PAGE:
The first time I ever drove on the highway was the day I left home for college. I gripped the wheel, white-knuckled, and waited for my car to swiftly slide off the mountains of the Grapevine’s edge for the entire two and a half hours it took to drive myself and my room full of belongings in the infamous minivan. I spent the majority of my first year driving around during a time without regularly available smartphones as an inexperienced driver of only a year lost with an equally confused friend.
In fact, we got lost so often from not printing out directions ahead of time from MapQuest (not Google Maps) that we would jokingly call the mishaps adventures. The cellphones that we did have barely went on the internet, and when you did accidentally click the internet button, you had to click out really fast, or your mom would yell at you for racking up her bill. I could use my aging Chocolate LG sliding phone to make calls, take photos that looked like they were taken with a shoe, and play the highly-sought-after game of snake.
“Oh, we’re just on another adventure,” my friend would say after telling me to take a wrong turn. Of course, after the first wrong turn, there was no “re-calculating” of some powerful pocket computer. We were just lost.
On one occasion, my friend and I met up with some other people at this really cool local drive-in theater. We ended up watching a remake of a classic werewolf monster movie before heading back to the dorms. We had no problems getting to the drive-in theater, but on the way back, a bunch of on and off-ramps were closed to the major highway for construction. Concrete barriers and cones kept us moving forward, hoping for a turn in the direction of campus.
“We just keep going west,” my friend said a little panicked. She looked out the window to read the street signs for clues.
“I don’t know— call my boyfriend,” I said, still driving in the direction of the Pacific Ocean. I didn’t know what else to do.
“—But, where are you guys, though?”
I could hear my then boyfriend’s frustration over the phone. There was always something crazy going on whenever my friend and I would call him. He couldn’t do much for us and just sighed and then wished us luck as I drove off into the dark abyss for miles after staring at werewolves for hours.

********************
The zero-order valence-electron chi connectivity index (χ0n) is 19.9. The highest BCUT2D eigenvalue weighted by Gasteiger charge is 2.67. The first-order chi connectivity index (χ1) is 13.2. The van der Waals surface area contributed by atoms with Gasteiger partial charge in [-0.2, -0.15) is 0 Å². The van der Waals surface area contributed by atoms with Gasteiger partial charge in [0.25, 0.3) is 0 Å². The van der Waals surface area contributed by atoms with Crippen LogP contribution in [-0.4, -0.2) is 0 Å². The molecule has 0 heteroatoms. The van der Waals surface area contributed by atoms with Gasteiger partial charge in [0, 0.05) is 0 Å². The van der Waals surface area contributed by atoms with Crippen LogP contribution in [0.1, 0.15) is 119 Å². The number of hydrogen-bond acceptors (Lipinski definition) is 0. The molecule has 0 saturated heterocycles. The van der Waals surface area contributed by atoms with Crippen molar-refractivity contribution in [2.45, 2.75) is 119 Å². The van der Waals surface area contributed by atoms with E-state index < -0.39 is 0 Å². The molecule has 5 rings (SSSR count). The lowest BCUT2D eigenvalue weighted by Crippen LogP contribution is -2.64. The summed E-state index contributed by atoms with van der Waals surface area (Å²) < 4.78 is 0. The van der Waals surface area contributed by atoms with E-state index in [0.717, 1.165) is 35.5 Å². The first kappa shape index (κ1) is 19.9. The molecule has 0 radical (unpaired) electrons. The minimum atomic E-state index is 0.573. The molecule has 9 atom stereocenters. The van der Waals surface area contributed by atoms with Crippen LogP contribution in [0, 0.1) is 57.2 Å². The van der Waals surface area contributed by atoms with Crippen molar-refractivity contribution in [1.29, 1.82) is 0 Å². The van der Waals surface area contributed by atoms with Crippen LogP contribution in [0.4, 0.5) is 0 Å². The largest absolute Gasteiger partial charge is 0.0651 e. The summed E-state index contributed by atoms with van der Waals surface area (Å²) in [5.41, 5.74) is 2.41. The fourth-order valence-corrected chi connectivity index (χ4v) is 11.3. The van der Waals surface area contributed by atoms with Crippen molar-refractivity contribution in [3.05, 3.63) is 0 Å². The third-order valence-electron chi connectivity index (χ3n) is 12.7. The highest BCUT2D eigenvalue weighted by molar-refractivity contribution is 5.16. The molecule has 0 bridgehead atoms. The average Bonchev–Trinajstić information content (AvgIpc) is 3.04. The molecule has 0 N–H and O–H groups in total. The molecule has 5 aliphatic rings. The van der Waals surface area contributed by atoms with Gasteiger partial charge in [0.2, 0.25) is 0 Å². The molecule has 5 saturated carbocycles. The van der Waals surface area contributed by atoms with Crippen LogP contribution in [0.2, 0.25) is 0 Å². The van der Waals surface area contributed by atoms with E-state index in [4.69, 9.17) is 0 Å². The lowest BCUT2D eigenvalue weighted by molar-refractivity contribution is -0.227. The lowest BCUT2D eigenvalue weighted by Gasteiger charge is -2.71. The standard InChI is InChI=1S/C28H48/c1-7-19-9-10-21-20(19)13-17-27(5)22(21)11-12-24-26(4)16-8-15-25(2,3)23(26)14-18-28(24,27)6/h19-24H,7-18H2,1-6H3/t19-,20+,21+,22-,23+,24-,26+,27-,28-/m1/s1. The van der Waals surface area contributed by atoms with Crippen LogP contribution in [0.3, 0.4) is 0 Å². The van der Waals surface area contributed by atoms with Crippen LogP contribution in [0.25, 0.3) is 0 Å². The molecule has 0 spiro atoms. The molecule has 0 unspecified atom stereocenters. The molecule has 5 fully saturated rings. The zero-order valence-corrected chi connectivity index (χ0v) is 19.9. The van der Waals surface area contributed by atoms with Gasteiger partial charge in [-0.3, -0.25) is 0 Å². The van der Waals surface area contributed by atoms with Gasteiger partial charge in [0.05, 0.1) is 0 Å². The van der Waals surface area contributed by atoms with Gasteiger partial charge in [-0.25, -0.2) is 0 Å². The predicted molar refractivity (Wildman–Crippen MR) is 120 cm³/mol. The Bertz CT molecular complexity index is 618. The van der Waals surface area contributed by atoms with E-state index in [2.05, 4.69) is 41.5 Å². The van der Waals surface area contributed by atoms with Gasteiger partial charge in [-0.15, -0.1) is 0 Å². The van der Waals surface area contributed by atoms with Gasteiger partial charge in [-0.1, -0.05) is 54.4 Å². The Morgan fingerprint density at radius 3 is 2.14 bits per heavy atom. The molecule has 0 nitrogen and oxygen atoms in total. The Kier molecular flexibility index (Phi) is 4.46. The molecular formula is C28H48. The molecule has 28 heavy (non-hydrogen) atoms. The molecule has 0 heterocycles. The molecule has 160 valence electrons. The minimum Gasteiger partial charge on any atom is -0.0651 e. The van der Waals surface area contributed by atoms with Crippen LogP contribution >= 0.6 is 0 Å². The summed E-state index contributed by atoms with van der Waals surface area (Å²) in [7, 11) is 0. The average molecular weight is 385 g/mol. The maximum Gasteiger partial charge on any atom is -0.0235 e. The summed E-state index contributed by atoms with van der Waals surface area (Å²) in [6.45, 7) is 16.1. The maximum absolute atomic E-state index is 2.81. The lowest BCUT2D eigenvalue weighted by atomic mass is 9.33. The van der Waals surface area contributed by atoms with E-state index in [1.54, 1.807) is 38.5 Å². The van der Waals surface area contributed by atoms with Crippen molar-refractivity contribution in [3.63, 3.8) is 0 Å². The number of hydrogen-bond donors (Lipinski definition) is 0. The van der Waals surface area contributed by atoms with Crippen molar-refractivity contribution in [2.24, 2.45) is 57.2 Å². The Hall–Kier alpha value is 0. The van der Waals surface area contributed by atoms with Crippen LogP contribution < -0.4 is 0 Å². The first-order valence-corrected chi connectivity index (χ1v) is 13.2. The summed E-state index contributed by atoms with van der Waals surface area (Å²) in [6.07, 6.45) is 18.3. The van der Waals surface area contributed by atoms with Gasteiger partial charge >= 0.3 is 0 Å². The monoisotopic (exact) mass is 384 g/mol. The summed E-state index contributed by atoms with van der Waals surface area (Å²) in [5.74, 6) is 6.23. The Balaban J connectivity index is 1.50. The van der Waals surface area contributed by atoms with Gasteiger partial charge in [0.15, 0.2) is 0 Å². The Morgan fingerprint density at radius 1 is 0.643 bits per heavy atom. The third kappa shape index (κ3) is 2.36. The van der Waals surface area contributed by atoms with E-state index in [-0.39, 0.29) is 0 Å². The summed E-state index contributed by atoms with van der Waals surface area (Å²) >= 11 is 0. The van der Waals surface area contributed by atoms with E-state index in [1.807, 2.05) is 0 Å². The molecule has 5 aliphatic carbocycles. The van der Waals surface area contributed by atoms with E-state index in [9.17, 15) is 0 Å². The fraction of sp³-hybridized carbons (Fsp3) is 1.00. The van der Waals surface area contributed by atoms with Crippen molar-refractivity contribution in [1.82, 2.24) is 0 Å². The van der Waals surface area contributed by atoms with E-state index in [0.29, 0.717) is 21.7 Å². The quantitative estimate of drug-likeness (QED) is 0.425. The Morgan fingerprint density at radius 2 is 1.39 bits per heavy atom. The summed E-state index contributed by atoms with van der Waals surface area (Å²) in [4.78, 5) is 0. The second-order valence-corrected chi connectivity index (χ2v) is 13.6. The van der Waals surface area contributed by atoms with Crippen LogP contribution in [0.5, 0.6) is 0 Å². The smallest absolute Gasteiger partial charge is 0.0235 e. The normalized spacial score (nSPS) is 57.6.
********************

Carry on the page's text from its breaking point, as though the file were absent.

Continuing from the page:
I think it was another half hour before we were able to turn back around that night. I have since become a far better navigator. I started paying attention to my surroundings more and not getting lost the instant we made a wrong turn. However, a smartphone would have had us avoiding all of the insane places we ended up in our Freshman year.
If you’re reading this, then you have access to the internet. We have the tools in our hands to make life easier, to connect with one another, and share ideas. Especially now, with everyone holding up in their homes, technology has become the tool that is keeping us united. This situation is obviously not ideal. This pandemic has made me miss out on a lot of things, but it did force me to connect face-to-face with friends and family every day. This all sucks, and these uncertain times are scary. However, it REALLY would have sucked if this happened back when I was poking people on Facebook, hanging tacky wall flair, and getting lost so many times that I started to memorize the entire layout of LA County accidentally.
There is still so much we can do during these troubling times. You can use our rapidly developing technologies to create, learn, and be entertained. I could have used an upgraded phone for safety reasons back then if it was available to me, but I can use one now to group FaceTime friends while I’m drinking wine and making pan-fried tofu on my skillet. You can utilize it too to build something and reach out to others.